A Mexican photographer and photojournalist, Hector Garcia had chronicled Mexico's social classes, Mexico City and various events of the 20th century. His sixty-year long career was mostly related to photojournalism, working with publications both inside and outside of Mexico, yet a substantial amount of his work had more artistic and critical qualities.
Born in 1923 in Mexico City, he grew up in the poor and dangerous Candelaria de los Patos neighborhood and received little formal education as a youth. He discovered photography in his teens and early 20s, after he received his first camera at a juvenile correctional facility in Tlalpan from one of the facility's directors. He decided to study photography after his attempt to photograph the death of a coworker failed. He began works at Celuloide magazine, where journalist Edmundo Valdés, who recognized García's talent, sent him to study at the Academia de Artes y Ciencias Cinematográficas.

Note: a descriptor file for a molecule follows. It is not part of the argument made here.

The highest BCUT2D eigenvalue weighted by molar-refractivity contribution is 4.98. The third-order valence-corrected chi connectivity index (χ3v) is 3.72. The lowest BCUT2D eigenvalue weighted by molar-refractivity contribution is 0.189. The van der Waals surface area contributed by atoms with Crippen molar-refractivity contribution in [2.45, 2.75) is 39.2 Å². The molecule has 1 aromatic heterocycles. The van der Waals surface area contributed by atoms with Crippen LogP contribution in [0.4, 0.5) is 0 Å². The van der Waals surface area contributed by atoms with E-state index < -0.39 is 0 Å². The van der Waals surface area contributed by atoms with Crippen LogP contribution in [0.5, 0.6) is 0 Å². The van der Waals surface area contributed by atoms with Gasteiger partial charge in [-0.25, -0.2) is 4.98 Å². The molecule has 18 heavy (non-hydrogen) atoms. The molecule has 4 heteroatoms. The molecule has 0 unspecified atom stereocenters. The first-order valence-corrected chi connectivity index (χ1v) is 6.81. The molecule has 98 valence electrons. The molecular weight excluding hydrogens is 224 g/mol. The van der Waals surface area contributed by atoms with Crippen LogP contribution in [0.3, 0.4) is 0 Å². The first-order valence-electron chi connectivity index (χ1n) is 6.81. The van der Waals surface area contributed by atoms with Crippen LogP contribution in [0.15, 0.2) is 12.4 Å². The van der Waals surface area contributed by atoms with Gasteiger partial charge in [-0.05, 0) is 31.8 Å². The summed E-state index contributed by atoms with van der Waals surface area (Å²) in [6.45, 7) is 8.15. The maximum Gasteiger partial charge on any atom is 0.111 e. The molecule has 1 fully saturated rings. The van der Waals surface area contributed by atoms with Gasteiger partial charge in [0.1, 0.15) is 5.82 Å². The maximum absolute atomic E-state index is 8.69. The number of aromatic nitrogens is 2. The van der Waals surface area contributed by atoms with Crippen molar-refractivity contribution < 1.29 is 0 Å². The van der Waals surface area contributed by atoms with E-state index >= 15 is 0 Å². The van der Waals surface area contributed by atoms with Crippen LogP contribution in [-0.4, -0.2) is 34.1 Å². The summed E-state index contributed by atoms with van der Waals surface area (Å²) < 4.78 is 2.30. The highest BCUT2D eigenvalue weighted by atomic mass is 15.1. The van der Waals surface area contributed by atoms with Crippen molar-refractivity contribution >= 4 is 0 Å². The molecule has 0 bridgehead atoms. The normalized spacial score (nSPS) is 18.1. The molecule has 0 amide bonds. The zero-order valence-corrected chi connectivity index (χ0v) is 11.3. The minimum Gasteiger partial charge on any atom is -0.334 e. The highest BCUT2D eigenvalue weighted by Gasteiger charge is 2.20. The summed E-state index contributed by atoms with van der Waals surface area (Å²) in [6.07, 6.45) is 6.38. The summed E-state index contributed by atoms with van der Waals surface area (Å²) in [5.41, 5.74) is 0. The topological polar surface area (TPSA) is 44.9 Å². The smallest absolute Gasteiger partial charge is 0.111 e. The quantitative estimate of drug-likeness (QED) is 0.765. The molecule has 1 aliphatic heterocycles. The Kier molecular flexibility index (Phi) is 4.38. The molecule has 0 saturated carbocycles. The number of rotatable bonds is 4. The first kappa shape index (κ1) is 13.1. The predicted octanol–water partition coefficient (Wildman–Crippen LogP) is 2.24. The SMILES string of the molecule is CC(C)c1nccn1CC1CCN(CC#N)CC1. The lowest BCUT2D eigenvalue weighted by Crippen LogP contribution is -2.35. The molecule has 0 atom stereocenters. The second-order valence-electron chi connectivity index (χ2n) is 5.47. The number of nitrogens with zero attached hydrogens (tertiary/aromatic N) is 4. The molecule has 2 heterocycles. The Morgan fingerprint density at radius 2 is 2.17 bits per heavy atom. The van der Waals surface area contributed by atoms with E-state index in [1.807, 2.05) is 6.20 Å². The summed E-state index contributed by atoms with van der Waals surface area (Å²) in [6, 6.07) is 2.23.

Throughout his career, Garcia's work appeared in publications in both Mexico and abroad such as Cine Mundial, Excélsior, Unomásuno, ¡Siempre!, Time and Paris Match and collaborated with international news agencies such as Reuters, France Press, United Press International and Associated Press. He covered a number of major events, such as a railroad strike led by Demetrio Vallejo, the student uprising in 1968, the presidential campaigns of Luis Echeverría and José López Portillo and he accompanied writer Fernando Benítez to the Sierra Mayor in Nayarit as part of the latter's research into indigenous communities there.
Featured image: Héctor García - Entre el progreso y el desarrollo, 1950 (detail). Silver on gelatin. 11 × 14 in. 27.9 × 35.6 cm. Photo courtesy Galería OMR